The formal definition of algorithm is that it is a computable function, which Church-Turing Thesis has shown is equivalent to a Turing Machine. This is the mathematical definition, which gives us insights into what algorithms actually are, and what allows us to use mathematics to study them. Note that Turing Machines themselves are not defined in terms of algorithms (which would make sense, since Turing came up with them to describe what algorithms are in the first place!).

One might (though I can't see anyone bothering to argue about this) say that algorithm is a function but a Turing Machine is a tuple, but for the most part:

The last sentence means that the definition of algorithm sometimes is restricted to be a Turing Machine that always halts (a decider).

You can look in chapter 3 of Sipser's textbook for a further clarification if you want.

Now, don't take offense, but, if you think that

Is a formal definition of a Turing Machine. And if you think that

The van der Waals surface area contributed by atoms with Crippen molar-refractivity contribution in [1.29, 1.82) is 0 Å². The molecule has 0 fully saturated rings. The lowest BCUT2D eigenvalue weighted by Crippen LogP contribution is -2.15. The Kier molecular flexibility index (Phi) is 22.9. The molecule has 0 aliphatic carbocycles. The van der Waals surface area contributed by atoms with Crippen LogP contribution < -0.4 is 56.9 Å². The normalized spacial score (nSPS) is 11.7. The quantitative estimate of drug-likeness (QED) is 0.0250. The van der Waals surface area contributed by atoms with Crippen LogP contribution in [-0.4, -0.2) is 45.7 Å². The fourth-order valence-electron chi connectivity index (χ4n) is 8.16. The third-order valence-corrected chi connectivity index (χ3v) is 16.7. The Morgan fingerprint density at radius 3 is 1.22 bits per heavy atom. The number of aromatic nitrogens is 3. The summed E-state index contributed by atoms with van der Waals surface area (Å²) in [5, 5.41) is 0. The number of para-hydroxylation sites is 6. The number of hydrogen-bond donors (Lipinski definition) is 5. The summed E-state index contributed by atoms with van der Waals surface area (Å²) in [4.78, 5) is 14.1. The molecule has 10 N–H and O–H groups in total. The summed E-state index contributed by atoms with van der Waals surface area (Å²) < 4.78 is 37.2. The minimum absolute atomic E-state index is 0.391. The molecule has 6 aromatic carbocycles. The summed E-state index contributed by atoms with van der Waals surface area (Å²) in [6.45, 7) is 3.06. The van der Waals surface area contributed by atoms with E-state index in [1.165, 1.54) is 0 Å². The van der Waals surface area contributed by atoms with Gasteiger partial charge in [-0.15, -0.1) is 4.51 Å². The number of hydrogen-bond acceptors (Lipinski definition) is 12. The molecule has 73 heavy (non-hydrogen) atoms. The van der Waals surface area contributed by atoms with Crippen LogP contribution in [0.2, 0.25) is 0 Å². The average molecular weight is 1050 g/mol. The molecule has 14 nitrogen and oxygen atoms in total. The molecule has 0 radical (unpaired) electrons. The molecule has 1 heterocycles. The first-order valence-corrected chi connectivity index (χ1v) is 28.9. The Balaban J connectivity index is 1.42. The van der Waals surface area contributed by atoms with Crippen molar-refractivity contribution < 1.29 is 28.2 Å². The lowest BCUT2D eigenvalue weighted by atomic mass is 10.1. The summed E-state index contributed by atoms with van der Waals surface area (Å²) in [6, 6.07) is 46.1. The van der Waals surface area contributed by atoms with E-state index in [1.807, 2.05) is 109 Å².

Is a formal definition of... anything, then you should learn the basics of Theory of Computation, before trying to argue about Theory of Computation. I mean, it's like me and you are arguing about integrals in Calculus, and you not knowing what an integral actually is. It just doesn't make sense.

To answer your last question - no, I don't define Bubble Sort in terms of its Turing Machine. It's impractical. In virtually all practical situations we can get by with an informal definition of an algorithm - finite number of steps. Practice and theory are often like that.

Quote

The notion of algorithm itself was not defined precisely until the 20th century...

Alonzo Church and Alan Turing in 1936 came with formal definitions for the concept of algorithm. Church used a notational system called lambda-calculus to define algorithms. Turing used his "Turing Machines" to define algorithms. These two definitions were shown to be equivalent.

Other formal definitions of algorithms have been provided... Essentially all these concepts of algorithm are equivalent among them, and are equivalent with Turing Machines.

---- SUNY SB, lecture